Some reading this post may view negatively on these proclamations and claim hearsay. We invite any person with this view to watch the Panorama broadcast and witness for themselves the confession made by the staff member referred to in the ICARS report. Once viewed, we would then ask that they keep an open mind to reporting behaviours of the natures mentioned above; it is happening!

ICARS identified another failure:

“Regrettably, disabled and other vulnerable children continue to be disproportionately harmed within educational establishments that purport to use the approaches advocated by Bild with scant safeguards in place to protect children from physical, emotional, and psychological injury.”


“Of particular concern is the Bild Group’s use of PBS in health and social care settings, and now education, despite the controversy surrounding the use of PBS and the overwhelming condemnation of PBS by disabled advocates.”

These two statements should cause great concern to educators and Care providers who are being pushed to adopt the RRNTS.

Those who have already adopted the RRNTS may wish to review and measure the benefits and the effectiveness to service users/vulnerable persons and staff of RRNTS adoption.

We also need to address the very real issue of cost and ask if adopting the RRNTS brings justifiable benefit above what the organisation previously had. Is adopting the RRNTS taking away much needed funds which could be better spent elsewhere within the organisation?

NFPS, through another lead NFPS instructor, James Morris, offers a therapeutic intervention model to managing challenging behaviour, specifically aimed at vulnerable groups in education and social care settings. This model is called ‘BEACON’, which is an alternative to ‘PACE’, and is known positively to Ofsted. Having staff trained in the ‘BEACON’ model will allow the Care setting to claim in their ‘statement of purpose’ that they are a therapeutic service.

The ‘BEACON’ therapeutic model will be integrated as both a bolt-on option to our BTEC Level 3 Advanced Restraint Instructor Award, arguably the most legally defensible PI system available, and as a standalone course. Contact us for more information, if this is of interest to you.

And now, the RRN!

As mentioned at the beginning of this post, part of the communications we received included a great number of questions surrounding the RRN. This is very common for us here at NFPS and we have given lots of information on this previously. There will be links to previous RRN related posts at the footer of this post. Please feel free to share.

Gary Ross, who is part of the lead training team at NFPS and is primary author of the information which follows. Input is also received from another lead NFPS instructor and revered SME in the Physical Intervention landscape, Jim Snipe. Together we wanted to give you all a detailed, yet concise as possible, overview of all things RRN.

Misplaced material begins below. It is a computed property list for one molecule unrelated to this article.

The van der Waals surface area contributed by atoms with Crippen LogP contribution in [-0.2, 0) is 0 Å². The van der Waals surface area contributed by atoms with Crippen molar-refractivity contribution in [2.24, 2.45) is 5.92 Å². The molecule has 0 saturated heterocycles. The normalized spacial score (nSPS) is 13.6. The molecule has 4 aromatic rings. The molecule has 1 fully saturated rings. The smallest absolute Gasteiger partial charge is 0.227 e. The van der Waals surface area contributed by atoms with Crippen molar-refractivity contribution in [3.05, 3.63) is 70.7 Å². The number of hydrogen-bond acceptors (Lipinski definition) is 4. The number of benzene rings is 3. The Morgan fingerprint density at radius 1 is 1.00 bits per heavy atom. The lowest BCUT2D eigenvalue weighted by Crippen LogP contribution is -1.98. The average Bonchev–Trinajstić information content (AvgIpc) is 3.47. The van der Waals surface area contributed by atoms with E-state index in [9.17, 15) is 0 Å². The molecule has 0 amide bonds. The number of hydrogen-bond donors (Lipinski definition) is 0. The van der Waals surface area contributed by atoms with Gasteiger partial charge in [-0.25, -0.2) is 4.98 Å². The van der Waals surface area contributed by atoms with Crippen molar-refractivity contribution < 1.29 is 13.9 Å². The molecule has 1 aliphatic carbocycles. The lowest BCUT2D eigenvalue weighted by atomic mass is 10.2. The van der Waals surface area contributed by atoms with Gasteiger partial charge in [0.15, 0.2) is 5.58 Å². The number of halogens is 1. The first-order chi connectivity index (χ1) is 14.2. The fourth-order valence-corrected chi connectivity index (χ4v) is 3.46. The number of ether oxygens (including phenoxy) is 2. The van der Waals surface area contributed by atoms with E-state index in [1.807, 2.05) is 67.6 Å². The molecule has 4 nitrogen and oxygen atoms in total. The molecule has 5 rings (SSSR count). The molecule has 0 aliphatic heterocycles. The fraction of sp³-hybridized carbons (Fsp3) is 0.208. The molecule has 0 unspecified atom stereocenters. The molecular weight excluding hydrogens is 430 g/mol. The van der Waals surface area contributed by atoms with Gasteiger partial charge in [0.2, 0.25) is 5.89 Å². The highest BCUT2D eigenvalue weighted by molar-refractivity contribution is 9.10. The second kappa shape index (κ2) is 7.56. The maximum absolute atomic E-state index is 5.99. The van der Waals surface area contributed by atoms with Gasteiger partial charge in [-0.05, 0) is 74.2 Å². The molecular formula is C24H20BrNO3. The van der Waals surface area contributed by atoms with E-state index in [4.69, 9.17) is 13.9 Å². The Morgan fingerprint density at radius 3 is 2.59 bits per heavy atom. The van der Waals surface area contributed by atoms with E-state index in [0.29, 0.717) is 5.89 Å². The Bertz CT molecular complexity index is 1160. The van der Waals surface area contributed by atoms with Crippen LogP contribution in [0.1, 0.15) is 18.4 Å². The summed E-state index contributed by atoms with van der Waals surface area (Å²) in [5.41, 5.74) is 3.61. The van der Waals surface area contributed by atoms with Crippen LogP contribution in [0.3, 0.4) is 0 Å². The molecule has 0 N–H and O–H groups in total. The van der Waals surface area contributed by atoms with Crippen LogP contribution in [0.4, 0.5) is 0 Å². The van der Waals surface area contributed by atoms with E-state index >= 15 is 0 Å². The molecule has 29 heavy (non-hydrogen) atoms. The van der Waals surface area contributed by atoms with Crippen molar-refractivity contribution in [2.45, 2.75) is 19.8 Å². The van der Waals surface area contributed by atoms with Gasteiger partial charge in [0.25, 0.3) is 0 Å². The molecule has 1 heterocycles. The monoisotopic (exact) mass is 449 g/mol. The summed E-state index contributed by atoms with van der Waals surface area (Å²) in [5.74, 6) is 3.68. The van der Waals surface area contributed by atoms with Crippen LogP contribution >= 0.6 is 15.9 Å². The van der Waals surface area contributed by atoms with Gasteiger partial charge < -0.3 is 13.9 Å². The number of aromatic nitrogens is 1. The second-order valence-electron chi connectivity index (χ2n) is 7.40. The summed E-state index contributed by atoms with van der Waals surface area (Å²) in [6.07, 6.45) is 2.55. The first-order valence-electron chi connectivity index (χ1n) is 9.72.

Our aim is for all who are tasked with making decisions regarding the RRNTS to be fully and accurately informed, so that failings in duty of care, such as that reported in the Panorama broadcast, can be avoided. Showing allegiance to the RRN kitemark does not guarantee you are implementing adequate duty of care and certainly does not make you immune from prosecution; there is no delegable duty of care in law.

At this point, it is prudent to mention the last contents that are of interest from the ICARS report that we wish to highlight. It is the following strong statement, which we support in its entirety:

“Where Bild/RRN and Bild ACT logos are seen on company and institution websites, paperwork, policies, and procedures, parents and carers should be able to feel reassured that their loved ones are safe in these settings. These logos should signify excellence in oversight and cultural environments. Regrettably, these logos have come to be seen by many in disability communities as promotional and sales tools, providing cover for unscrupulous companies and settings to sanitise unethical, ineffectual, and harmful practices.”

The best defence and professional standing you can make for your organisation is one which evidences competent risk assessments and is operating under legally robust policies and training systems, period! And as you will read shortly, so long as you can evidence operating in a manner which gives “regard to” the Standards, you do not need to adopt them. What you must do, is evidence that what you have in play provides adequate duty of care to all concerned.

Ok, here we go…

In the main, organisations have, and continue to be, left to their own devices to determine what is occurring within their organisations, what the threat/risk is and what needs to be done to address the threat/risk posed by violence with no support, realistic guidance and/or resources made available to assist them in the task.